Dean Marie Mount does just that.  Night watchmen and building inhabitants in the late 1970s reported sensing other-worldly presences, doors opening and shutting on their own, toilets flushing when no one was there, and matches blowing out when all the doors and windows were closed.  Could these activities be Dean Mount reminding us of her everlasting presence? It’s said that on dark and stormy nights, as the wind blows through the building, and the rain pounds on the window panes, she can be heard vigorously playing a piano. Next big thunderstorm, Marie Mount Hall is the place to be!

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Marie Mount Hall

 

LGBTQ+ Activism in The Diamondback

In conjunction with the ongoing University Archives exhibit of pivotal moments in the history of LGBTQ+ activism at the University of Maryland, this installment in our #digiDBK series features Diamondback coverage of LGBTQ+ issues and achievements. Campus activism for LBGTQ+ rights began with the Student Homophile Association’s fight for funding and recognition in the 1960s and 1970s. Students fought to add sexual orientation to the university’s 1976 Human Relations Code, which was modified in 1998. Due to the tireless work of community advocates, the University of Maryland is now considered one of the most welcoming campuses in the United States.[1]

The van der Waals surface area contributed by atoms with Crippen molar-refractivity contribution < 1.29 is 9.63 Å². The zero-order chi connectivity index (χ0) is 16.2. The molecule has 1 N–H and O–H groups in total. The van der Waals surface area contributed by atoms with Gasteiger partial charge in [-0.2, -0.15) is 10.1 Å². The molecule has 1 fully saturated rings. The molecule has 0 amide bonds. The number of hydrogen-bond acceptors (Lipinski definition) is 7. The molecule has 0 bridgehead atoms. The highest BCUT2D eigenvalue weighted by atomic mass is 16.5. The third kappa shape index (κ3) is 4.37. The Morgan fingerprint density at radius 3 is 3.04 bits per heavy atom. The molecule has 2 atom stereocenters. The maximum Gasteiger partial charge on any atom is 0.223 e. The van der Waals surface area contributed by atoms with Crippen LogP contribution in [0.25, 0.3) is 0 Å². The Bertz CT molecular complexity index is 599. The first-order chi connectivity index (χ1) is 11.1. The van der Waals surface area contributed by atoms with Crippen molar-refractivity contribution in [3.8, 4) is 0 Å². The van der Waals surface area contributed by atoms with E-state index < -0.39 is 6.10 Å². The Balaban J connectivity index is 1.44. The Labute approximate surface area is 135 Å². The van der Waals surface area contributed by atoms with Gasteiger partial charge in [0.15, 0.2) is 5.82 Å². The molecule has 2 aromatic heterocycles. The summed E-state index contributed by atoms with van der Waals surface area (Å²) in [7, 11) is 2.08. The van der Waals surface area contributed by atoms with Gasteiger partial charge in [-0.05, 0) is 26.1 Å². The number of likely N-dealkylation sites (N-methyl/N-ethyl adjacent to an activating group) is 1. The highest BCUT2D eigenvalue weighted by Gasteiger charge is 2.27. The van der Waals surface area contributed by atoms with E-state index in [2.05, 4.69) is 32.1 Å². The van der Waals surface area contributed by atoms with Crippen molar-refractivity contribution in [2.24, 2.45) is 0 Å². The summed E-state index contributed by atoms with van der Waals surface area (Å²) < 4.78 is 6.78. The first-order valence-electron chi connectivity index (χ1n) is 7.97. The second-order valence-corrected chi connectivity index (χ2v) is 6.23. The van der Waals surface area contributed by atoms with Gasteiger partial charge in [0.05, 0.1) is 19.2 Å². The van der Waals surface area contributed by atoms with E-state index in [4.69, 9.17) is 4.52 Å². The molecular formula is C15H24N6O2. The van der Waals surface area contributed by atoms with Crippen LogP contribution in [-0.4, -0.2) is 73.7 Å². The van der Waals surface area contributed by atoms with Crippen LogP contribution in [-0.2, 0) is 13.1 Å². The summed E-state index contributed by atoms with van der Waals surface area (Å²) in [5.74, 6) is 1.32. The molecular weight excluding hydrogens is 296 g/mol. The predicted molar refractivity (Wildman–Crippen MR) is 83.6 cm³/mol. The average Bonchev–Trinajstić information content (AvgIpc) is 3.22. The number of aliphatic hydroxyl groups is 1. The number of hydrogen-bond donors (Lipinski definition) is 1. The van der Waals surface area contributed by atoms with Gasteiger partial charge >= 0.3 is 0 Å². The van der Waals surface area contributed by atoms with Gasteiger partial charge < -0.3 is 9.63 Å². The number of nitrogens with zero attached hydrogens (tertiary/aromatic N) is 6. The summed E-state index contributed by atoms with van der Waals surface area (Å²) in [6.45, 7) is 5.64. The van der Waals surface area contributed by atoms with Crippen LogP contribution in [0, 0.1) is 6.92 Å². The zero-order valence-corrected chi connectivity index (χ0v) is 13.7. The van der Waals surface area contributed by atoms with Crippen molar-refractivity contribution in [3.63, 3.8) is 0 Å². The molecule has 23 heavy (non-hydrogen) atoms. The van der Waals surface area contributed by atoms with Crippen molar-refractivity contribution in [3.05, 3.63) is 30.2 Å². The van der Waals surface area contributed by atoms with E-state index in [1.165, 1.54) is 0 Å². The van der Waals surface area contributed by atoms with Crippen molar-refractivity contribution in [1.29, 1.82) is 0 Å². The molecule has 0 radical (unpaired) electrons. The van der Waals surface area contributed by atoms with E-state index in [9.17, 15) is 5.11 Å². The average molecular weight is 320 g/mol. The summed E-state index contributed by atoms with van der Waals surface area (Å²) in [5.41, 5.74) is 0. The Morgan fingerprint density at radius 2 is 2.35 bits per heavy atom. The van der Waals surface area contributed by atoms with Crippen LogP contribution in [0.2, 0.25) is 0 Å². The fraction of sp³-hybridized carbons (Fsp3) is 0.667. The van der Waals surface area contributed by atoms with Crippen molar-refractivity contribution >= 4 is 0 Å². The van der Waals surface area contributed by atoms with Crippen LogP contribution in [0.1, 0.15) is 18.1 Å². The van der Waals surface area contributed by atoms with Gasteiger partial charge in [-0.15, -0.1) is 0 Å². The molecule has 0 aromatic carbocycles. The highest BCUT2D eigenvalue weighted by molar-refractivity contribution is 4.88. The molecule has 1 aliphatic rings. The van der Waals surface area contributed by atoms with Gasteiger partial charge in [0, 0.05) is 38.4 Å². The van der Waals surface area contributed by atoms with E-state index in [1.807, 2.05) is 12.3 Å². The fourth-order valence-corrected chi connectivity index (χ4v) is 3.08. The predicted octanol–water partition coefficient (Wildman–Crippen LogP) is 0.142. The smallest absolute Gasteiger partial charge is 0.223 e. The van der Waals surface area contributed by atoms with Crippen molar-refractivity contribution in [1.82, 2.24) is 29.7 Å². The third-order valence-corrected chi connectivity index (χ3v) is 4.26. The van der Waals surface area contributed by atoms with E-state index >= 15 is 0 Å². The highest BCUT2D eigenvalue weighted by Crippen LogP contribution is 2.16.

2.17.92 Queer Nation Kiss-InDiamondback coverage of LGBTQ+ issues includes reporting on student activism such as the Queer Nation Kiss-In in 1992. On Valentine’s Day, one week after the Human Relations Committee of the University Senate unanimously voted to amend the Human Relations Code to include the term “sexual orientation,” Queer Nation staged a “kiss-in.” [2] Ten couples from the activist group announced the formation of their organization by kissing in front of the Student Union and Hardee’s. Twenty other LGBTQ+ couples supported them by blowing whistles and cheering.  Although the University Senate committee had already unanimously adopted the inclusive amendment, The Diamondback’s documentation of the variety of student reactions to the demonstration the following Monday demonstrated the campus climate at the time.  Some students described the kiss-in as a slap in the face and “totally gross and distasteful,” while others claimed that “[Non-heterosexual people] have just as much right to love as anyone else does.” Members of Queer Nation such as Meaghan O’Keefe responded in The Diamondback that now was the time for activism because they had been “apologetic far too long.”